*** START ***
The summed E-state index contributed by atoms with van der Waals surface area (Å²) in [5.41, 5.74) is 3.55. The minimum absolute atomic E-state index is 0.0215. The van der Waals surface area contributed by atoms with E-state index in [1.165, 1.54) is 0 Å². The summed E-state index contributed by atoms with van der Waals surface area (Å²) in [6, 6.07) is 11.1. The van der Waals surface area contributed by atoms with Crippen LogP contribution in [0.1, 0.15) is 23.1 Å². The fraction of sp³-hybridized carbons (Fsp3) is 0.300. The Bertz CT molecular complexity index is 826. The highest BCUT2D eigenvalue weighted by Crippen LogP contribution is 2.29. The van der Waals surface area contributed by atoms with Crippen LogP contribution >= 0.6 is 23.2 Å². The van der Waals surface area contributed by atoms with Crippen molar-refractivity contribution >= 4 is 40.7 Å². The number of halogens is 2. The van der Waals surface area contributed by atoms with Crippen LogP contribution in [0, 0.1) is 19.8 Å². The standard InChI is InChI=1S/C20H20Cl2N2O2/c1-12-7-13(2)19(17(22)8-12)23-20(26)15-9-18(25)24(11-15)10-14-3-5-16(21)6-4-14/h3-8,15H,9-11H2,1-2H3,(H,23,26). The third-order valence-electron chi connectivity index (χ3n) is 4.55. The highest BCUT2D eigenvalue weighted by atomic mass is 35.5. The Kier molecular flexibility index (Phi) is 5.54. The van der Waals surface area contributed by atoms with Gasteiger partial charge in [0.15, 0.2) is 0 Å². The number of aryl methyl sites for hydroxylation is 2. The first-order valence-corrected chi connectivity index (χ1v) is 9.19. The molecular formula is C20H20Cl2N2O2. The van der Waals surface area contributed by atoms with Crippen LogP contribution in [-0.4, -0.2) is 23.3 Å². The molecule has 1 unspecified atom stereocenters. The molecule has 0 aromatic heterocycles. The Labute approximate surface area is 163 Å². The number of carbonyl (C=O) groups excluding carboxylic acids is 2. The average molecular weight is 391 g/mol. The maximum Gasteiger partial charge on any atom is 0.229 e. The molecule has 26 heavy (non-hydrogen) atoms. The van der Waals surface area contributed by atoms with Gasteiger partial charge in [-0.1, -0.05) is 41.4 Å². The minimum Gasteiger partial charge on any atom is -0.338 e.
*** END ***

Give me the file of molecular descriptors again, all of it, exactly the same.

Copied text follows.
The summed E-state index contributed by atoms with van der Waals surface area (Å²) in [5.41, 5.74) is 3.55. The minimum absolute atomic E-state index is 0.0215. The van der Waals surface area contributed by atoms with E-state index in [1.165, 1.54) is 0 Å². The summed E-state index contributed by atoms with van der Waals surface area (Å²) in [6, 6.07) is 11.1. The van der Waals surface area contributed by atoms with Crippen LogP contribution in [0.1, 0.15) is 23.1 Å². The fraction of sp³-hybridized carbons (Fsp3) is 0.300. The Bertz CT molecular complexity index is 826. The highest BCUT2D eigenvalue weighted by Crippen LogP contribution is 2.29. The van der Waals surface area contributed by atoms with Crippen LogP contribution >= 0.6 is 23.2 Å². The van der Waals surface area contributed by atoms with Crippen molar-refractivity contribution >= 4 is 40.7 Å². The number of halogens is 2. The van der Waals surface area contributed by atoms with Crippen LogP contribution in [0, 0.1) is 19.8 Å². The standard InChI is InChI=1S/C20H20Cl2N2O2/c1-12-7-13(2)19(17(22)8-12)23-20(26)15-9-18(25)24(11-15)10-14-3-5-16(21)6-4-14/h3-8,15H,9-11H2,1-2H3,(H,23,26). The third-order valence-electron chi connectivity index (χ3n) is 4.55. The highest BCUT2D eigenvalue weighted by atomic mass is 35.5. The Kier molecular flexibility index (Phi) is 5.54. The van der Waals surface area contributed by atoms with Gasteiger partial charge in [0.15, 0.2) is 0 Å². The number of aryl methyl sites for hydroxylation is 2. The first-order valence-corrected chi connectivity index (χ1v) is 9.19. The molecular formula is C20H20Cl2N2O2. The van der Waals surface area contributed by atoms with Crippen LogP contribution in [-0.4, -0.2) is 23.3 Å². The molecule has 1 unspecified atom stereocenters. The molecule has 0 aromatic heterocycles. The Labute approximate surface area is 163 Å². The number of carbonyl (C=O) groups excluding carboxylic acids is 2. The average molecular weight is 391 g/mol. The maximum Gasteiger partial charge on any atom is 0.229 e. The molecule has 26 heavy (non-hydrogen) atoms. The van der Waals surface area contributed by atoms with Gasteiger partial charge in [-0.1, -0.05) is 41.4 Å². The minimum Gasteiger partial charge on any atom is -0.338 e.